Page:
When did you know you were gay*?
This is a question that people instinctively ask (source of instinct unknown) when I tell them I’m gay. Straight people ask me this, gay people ask me this. I think I might have started off asking other people this. I don’t anymore, at least I try to stop myself from blurting out this awkward sentence when I meet someone and they say “I’m gay”. (Okay, once or twice when I was hit by the question, I accidentally asked them in a reciprocal way out of trained courtesy.)
It’s not a rude question, I don’t get offended. I just don’t emphasize on knowing at what age, date or moment someone found out they were gay. No, I’m not undermining the turning point of your life, I’m not saying it wasn’t one of the most important moments you’ve had because, for many, it probably was. It’s just that to me, I’ve never had that moment of “Oh, I’m gay” (or in the affirmative, “Wow, I’m gay!!!”). I never found out I was gay. I was taught to be gay. I was told what being gay meant.
I Didn’t Know I Was Gay
I met my partner when I was 10. And, no, we did not start dating in grade school. At that tender age of homework and fancy stationery, I did not know what love was, the closest feeling was probably an immense liking of nice smelling erasers. But looking back, it was definitely love at first sight. My diary pages were filled with nothing but what I thought about her, what I did with her after school, how I wanted to be like her, her, her.
We started dating at 20 and I still didn’t know I was gay. I was with a wonderful girl whom I’ve adored for half my life and I was overwhelmed. Everything was new, fresh, bursting with light, like the moment color TV was invented. We had fights, of course, we cried and used breaking up as threats. But no, we never talked about being gay. I was so busy being in love I didn’t see anything else but her (which wasn’t the best thing when you’re two weeks away from your finals).
I Still Didn’t Know I Was Gay
My friends knew about us dating, it didn’t occur to me to hide the fact that I was dating a girl. I was just dating the love of my life and that was all I needed. No one gave me awkward reactions or said anything that would make me Google “I’m gay”. Everything was fine, at school and with my friends, at least.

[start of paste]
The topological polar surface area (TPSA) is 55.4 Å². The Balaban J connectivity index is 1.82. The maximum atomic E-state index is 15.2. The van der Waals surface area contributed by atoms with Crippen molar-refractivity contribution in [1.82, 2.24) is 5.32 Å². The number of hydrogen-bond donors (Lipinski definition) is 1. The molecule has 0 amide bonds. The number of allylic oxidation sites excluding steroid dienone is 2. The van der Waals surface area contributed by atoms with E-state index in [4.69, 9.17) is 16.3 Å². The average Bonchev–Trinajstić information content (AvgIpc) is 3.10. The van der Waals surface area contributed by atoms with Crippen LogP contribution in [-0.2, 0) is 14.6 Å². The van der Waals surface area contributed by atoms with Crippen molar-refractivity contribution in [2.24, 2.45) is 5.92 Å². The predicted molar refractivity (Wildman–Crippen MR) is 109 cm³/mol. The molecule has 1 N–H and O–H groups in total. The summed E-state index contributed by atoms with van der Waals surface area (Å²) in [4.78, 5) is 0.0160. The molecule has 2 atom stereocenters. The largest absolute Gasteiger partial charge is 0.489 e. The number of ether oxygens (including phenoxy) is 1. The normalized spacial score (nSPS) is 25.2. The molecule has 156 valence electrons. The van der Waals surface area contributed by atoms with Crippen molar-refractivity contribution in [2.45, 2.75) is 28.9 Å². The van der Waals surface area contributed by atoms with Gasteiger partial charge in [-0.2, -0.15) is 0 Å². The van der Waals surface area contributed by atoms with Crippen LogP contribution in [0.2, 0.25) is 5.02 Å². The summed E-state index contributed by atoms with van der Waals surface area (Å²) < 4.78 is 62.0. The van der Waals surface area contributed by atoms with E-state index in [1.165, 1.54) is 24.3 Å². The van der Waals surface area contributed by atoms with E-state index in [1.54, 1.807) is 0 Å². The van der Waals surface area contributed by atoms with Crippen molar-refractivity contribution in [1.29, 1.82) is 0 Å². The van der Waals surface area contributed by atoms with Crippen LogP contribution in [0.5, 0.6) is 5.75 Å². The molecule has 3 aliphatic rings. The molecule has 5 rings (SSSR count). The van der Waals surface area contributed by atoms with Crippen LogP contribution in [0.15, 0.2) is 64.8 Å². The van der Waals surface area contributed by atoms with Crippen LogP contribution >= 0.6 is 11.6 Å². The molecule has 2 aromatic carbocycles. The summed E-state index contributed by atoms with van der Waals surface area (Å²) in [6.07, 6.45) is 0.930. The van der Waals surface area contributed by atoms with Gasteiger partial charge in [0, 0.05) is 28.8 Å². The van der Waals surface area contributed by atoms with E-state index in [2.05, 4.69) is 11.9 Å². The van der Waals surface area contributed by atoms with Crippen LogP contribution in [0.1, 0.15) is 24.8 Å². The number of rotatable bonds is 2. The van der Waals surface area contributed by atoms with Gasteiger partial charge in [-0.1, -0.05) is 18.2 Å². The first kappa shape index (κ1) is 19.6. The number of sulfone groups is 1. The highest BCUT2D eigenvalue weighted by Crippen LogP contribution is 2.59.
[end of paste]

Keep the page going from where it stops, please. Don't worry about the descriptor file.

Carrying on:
A Plausible Point When I Figured I Was Gay
And then I graduated and got my first job. I worked for a small local charity in Hong Kong. So there I was, a rookie in the field, scrambling to position myself and get the work done. While focusing on tasks at hand, it suddenly occurred that working is not just about deadlines and KPIs, it was about relationships (i.e. gossiping in the pantry).
People are curious beings, we love sticking our noses into other people’s personal lives. And when I was surrounded by a bunch of noses asking about my dating status, I can’t remember for sure if I was asked outright if I had a boyfriend, but all of a sudden, I had a boyfriend. For some quiet unsettling feeling, I didn’t want to say I had a girlfriend. Maybe being surrounded by women with husbands and crushes on cute guys, I felt out of place. I felt different.
So I am Gay
For my first three jobs, I had a boyfriend. It didn’t start off horrible to say that, I just thought it was easier to explain. My partner didn’t mind me pretending, I didn’t mind pretending. But over time, a small feeling stirred and formed within me. Maybe it was a news headline about Pride, maybe it was my mother asking me if I’d try a guy, maybe it was “I Kissed a Girl and I Liked it”. Whatever it was, I learned that I was different. I was told that I was not what every else was. I was taught to be gay and ashamed of it.
No, wait a minute. Why should I be ashamed of it? I’m in love with the most amazing girl in the world and I’m proud of that. My partner is my strength, my inspiration, my pride. No shame, only love.
Now I’m Gay and Loving it!
10 years into our relationship, I’ve become aware of my identity. I’ve become aware of the plights we gay people face. And not only gay people but anyone who does not conform to the prescribed standards of gender identity or sexual orientation. I’ve also discovered the important world of activism to stand up for my rights and yours.
Learning to be gay wasn’t a smooth path, life rarely is. Now that I’m certain I’m gay, I’m loving every moment of it (except when there’s only one crappy gay bar in Taichung) because, at the end of the day, it’s just my hand in hers.
* Gay as in same-sex attraction, I’m a lesbian**, just to let you know
** Lesbian as in I identify with the female*** gender and so does my partner
*** Female as in she/her (literary terms), XX (DNA terms), pink symbol with a dress (toilet direction terms) and so on, I’ll keep the rest for another piece
[ Cover Image by Brett Sayer under Flickr Creative Commons ]